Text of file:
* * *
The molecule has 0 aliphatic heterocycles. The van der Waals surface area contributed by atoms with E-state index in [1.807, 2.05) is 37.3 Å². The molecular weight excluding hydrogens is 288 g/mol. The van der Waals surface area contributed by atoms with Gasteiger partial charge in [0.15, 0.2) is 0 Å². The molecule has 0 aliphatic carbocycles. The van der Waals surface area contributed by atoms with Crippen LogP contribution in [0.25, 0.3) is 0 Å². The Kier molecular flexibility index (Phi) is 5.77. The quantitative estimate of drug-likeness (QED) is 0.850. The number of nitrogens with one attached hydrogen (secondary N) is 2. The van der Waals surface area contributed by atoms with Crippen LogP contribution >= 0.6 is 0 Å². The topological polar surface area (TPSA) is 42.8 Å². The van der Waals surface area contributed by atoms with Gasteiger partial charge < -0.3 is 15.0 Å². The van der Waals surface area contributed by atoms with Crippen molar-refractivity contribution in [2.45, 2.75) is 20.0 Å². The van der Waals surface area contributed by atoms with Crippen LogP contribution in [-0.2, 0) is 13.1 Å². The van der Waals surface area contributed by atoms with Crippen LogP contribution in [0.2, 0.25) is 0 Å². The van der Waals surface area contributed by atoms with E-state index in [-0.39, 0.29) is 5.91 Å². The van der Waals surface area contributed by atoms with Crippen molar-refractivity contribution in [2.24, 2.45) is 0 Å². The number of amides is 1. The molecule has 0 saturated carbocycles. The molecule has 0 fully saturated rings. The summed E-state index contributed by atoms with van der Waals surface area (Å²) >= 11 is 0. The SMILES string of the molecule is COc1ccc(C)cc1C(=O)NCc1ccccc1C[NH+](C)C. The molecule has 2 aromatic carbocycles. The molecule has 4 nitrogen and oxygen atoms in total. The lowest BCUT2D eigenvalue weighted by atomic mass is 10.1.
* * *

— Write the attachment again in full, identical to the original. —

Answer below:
The molecule has 0 aliphatic heterocycles. The van der Waals surface area contributed by atoms with E-state index in [1.807, 2.05) is 37.3 Å². The molecular weight excluding hydrogens is 288 g/mol. The van der Waals surface area contributed by atoms with Gasteiger partial charge in [0.15, 0.2) is 0 Å². The molecule has 0 aliphatic carbocycles. The van der Waals surface area contributed by atoms with Crippen LogP contribution in [0.25, 0.3) is 0 Å². The Kier molecular flexibility index (Phi) is 5.77. The quantitative estimate of drug-likeness (QED) is 0.850. The number of nitrogens with one attached hydrogen (secondary N) is 2. The van der Waals surface area contributed by atoms with Crippen LogP contribution >= 0.6 is 0 Å². The topological polar surface area (TPSA) is 42.8 Å². The van der Waals surface area contributed by atoms with Gasteiger partial charge < -0.3 is 15.0 Å². The van der Waals surface area contributed by atoms with Crippen molar-refractivity contribution in [2.45, 2.75) is 20.0 Å². The van der Waals surface area contributed by atoms with Crippen LogP contribution in [-0.2, 0) is 13.1 Å². The van der Waals surface area contributed by atoms with Crippen LogP contribution in [0.2, 0.25) is 0 Å². The van der Waals surface area contributed by atoms with E-state index in [-0.39, 0.29) is 5.91 Å². The van der Waals surface area contributed by atoms with Crippen molar-refractivity contribution in [2.24, 2.45) is 0 Å². The number of amides is 1. The molecule has 0 saturated carbocycles. The molecule has 0 fully saturated rings. The summed E-state index contributed by atoms with van der Waals surface area (Å²) >= 11 is 0. The SMILES string of the molecule is COc1ccc(C)cc1C(=O)NCc1ccccc1C[NH+](C)C. The molecule has 2 aromatic carbocycles. The molecule has 4 nitrogen and oxygen atoms in total. The lowest BCUT2D eigenvalue weighted by atomic mass is 10.1.